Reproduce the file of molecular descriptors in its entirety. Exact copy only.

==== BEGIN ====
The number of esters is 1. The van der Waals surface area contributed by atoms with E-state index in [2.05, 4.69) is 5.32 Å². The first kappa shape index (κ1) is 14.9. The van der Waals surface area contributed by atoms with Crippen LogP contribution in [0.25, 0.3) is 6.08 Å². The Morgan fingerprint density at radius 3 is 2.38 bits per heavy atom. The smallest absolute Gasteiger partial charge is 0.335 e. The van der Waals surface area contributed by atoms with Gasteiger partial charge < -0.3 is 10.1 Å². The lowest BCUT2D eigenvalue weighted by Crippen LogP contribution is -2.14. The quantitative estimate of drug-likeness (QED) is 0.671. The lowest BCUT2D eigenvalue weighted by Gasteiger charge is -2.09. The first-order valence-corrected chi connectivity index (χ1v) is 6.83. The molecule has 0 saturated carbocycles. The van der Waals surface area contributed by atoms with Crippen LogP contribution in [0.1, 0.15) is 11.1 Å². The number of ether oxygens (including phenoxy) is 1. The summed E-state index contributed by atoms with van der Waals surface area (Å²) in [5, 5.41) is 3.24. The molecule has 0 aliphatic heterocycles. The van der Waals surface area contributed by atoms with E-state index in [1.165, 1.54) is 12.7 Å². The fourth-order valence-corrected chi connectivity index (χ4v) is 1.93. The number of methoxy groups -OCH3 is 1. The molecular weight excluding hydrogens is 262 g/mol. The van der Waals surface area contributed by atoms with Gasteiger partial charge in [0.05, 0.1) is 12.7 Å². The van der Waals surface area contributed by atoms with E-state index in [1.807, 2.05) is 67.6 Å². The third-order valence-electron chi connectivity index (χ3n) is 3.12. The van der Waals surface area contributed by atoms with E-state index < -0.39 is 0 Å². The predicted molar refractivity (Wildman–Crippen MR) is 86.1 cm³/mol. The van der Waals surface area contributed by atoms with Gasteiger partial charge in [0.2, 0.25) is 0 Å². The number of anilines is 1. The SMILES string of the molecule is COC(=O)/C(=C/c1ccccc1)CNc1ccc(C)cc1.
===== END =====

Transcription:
The number of esters is 1. The van der Waals surface area contributed by atoms with E-state index in [2.05, 4.69) is 5.32 Å². The first kappa shape index (κ1) is 14.9. The van der Waals surface area contributed by atoms with Crippen LogP contribution in [0.25, 0.3) is 6.08 Å². The Morgan fingerprint density at radius 3 is 2.38 bits per heavy atom. The smallest absolute Gasteiger partial charge is 0.335 e. The van der Waals surface area contributed by atoms with Gasteiger partial charge < -0.3 is 10.1 Å². The lowest BCUT2D eigenvalue weighted by Crippen LogP contribution is -2.14. The quantitative estimate of drug-likeness (QED) is 0.671. The lowest BCUT2D eigenvalue weighted by Gasteiger charge is -2.09. The first-order valence-corrected chi connectivity index (χ1v) is 6.83. The molecule has 0 saturated carbocycles. The van der Waals surface area contributed by atoms with Crippen LogP contribution in [0.1, 0.15) is 11.1 Å². The number of ether oxygens (including phenoxy) is 1. The summed E-state index contributed by atoms with van der Waals surface area (Å²) in [5, 5.41) is 3.24. The molecule has 0 aliphatic heterocycles. The van der Waals surface area contributed by atoms with E-state index in [1.165, 1.54) is 12.7 Å². The fourth-order valence-corrected chi connectivity index (χ4v) is 1.93. The number of methoxy groups -OCH3 is 1. The molecular weight excluding hydrogens is 262 g/mol. The van der Waals surface area contributed by atoms with Gasteiger partial charge in [0.05, 0.1) is 12.7 Å². The van der Waals surface area contributed by atoms with E-state index in [1.807, 2.05) is 67.6 Å². The third-order valence-electron chi connectivity index (χ3n) is 3.12. The van der Waals surface area contributed by atoms with E-state index < -0.39 is 0 Å². The predicted molar refractivity (Wildman–Crippen MR) is 86.1 cm³/mol. The van der Waals surface area contributed by atoms with Gasteiger partial charge in [0.2, 0.25) is 0 Å². The number of anilines is 1. The SMILES string of the molecule is COC(=O)/C(=C/c1ccccc1)CNc1ccc(C)cc1.